VoIPFundamentals_PSTN - 78701686 CH01 Page 4 Wednesday,...

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Unformatted text preview: 78701686 CH01 Page 4 Wednesday, October 24, 2001 4:09 PM C H A P T E R 1 Overview of the PSTN and Comparisons to Voice over IP The Public Switched Telephone Network (PSTN) has been evolving ever since Alexander Graham Bell made the first voice transmission over wire in 1876. But, before explaining the present state of the PSTN and what’s in store for the future, it is important that you understand PSTN history and it’s basics. As such, this chapter discusses the beginnings of the PSTN and explains why the PSTN exists in its current state. This chapter also covers PSTN basics, components, and services to give you a good introduction to how the PSTN operates today. Finally, it discusses where the PSTN could be improved and ways in which it and other voice networks are evolving to the point at which they combine data, video, and voice. The Beginning of the PSTN The first voice transmission, sent by Alexander Graham Bell, was accomplished in 1876 through what is called a ring-down circuit. A ring-down circuit means that there was no dialing of numbers, Instead, a physical wire connected two devices. Basically, one person picked up the phone and another person was on the other end (no ringing was involved). Over time, this simple design evolved from a one-way voice transmission, by which only one user could speak, to a bi-directional voice transmission, whereby both users could speak. Moving the voices across the wire required a carbon microphone, a battery, an electromagnet, and an iron diaphragm. It also required a physical cable between each location that the user wanted to call. The concept of dialing a number to reach a destination, however, did not exist at this time. To further illustrate the beginnings of the PSTN, see the basic four-telephone network shown in Figure 1-1. As you can see, a physical cable exists between each location. 78701686 CH01 Page 5 Wednesday, October 24, 2001 4:09 PM 6 Chapter 1: Overview of the PSTN and Comparisons to Voice over IP Figure 1-1 Basic Four-Phone Network Place a physical cable between every household requiring access to a telephone, however, and you’ll see that such a setup is neither cost-effective nor feasible (see Figure 1-2). To determine how many lines you need to your house, think about everyone you call as a value of N and use the following equation: N × (N–1)/2. As such, if you want to call 10 people, you need 45 pairs of lines running into your house. Figure 1-2 Physical Cable Between All Telephone Users Due to the cost concerns and the impossibility of running a physical cable between everyone on Earth who wanted access to a telephone, another mechanism was developed that could map any phone to another phone. With this device, called a switch , the telephone users needed only one cable to the centralized switch office, instead of seven....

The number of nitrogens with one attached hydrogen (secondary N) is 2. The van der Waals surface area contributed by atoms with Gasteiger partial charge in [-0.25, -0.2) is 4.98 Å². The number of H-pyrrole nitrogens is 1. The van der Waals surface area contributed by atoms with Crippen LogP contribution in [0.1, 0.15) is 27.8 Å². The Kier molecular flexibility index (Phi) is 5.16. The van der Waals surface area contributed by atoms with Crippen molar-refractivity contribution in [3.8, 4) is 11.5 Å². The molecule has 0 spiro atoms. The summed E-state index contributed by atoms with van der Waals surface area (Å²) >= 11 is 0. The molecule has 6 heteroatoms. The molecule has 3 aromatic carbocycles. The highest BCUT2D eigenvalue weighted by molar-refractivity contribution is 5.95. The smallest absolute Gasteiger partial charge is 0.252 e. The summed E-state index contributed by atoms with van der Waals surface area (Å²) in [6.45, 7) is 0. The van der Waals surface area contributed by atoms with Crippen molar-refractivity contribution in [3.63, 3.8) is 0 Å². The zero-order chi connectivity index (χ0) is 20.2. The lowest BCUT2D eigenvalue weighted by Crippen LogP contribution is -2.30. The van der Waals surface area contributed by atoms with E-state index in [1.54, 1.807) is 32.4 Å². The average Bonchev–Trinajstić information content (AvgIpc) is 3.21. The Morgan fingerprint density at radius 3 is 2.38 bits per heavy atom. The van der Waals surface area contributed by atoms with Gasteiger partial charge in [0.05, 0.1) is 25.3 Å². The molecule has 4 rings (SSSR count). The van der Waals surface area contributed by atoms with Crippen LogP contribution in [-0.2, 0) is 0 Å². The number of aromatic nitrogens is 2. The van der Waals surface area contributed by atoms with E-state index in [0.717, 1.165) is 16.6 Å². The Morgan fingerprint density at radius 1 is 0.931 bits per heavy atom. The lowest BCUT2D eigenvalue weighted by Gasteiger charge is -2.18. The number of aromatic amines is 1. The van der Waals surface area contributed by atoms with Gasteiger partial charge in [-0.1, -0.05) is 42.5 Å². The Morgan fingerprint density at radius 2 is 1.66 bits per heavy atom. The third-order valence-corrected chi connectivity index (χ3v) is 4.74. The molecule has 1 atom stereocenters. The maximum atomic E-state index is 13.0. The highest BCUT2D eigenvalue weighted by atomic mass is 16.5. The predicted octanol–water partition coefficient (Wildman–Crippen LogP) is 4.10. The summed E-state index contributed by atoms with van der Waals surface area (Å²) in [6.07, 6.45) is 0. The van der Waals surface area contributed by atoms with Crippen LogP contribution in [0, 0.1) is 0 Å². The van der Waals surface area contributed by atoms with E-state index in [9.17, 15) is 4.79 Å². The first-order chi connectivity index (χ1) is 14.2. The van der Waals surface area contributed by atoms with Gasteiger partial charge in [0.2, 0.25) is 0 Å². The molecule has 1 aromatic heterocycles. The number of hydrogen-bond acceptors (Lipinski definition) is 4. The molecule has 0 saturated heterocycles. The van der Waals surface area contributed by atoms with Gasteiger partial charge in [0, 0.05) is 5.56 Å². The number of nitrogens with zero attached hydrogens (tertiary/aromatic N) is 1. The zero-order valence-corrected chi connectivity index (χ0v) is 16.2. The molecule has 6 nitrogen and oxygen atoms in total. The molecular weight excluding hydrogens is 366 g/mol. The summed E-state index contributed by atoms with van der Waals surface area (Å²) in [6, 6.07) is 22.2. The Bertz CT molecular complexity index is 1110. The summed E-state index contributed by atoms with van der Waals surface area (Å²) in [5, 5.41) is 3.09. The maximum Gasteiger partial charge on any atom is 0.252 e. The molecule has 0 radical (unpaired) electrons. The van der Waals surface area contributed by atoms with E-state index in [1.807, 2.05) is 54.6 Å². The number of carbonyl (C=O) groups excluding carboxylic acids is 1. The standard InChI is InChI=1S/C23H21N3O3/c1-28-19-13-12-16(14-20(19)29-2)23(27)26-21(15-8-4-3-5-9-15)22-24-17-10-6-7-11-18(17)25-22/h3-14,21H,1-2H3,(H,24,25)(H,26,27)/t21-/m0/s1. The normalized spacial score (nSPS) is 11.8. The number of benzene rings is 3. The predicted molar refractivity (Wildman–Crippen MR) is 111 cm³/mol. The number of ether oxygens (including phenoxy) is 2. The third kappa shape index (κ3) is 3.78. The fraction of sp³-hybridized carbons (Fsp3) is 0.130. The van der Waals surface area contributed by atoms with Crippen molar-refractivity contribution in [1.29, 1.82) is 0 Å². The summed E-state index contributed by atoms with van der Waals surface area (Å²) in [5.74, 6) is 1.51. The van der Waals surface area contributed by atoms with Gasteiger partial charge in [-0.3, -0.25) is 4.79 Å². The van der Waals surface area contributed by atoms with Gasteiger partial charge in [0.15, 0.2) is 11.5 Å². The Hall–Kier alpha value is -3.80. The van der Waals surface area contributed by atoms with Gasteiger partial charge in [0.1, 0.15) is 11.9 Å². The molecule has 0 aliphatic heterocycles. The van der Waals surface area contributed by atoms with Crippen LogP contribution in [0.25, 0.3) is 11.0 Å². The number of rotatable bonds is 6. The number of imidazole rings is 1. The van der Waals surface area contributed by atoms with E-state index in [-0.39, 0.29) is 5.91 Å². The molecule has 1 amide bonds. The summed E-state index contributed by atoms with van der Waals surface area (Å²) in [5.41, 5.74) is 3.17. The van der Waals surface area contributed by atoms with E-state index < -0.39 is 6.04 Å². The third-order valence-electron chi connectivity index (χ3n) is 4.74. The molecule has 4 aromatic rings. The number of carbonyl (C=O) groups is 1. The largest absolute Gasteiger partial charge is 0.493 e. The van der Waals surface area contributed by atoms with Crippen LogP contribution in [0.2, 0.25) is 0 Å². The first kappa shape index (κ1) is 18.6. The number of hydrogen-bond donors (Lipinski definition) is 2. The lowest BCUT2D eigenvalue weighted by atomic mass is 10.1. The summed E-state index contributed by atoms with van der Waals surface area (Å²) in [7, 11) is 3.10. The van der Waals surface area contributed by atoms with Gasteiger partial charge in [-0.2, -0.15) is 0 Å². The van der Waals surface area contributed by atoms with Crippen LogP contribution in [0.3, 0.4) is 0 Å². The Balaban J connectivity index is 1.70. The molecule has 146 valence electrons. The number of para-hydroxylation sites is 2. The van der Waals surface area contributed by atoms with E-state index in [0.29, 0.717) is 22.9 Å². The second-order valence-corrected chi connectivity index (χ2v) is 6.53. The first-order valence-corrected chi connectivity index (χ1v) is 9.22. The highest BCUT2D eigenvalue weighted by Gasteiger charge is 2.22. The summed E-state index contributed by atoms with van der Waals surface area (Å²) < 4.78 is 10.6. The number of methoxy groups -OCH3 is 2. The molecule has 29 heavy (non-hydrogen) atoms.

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This note was uploaded on 08/08/2011 for the course CS 310 taught by Professor Aartisingh during the Spring '11 term at National Institute of Technology, Calicut.

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VoIPFundamentals_PSTN - 78701686 CH01 Page 4 Wednesday,...

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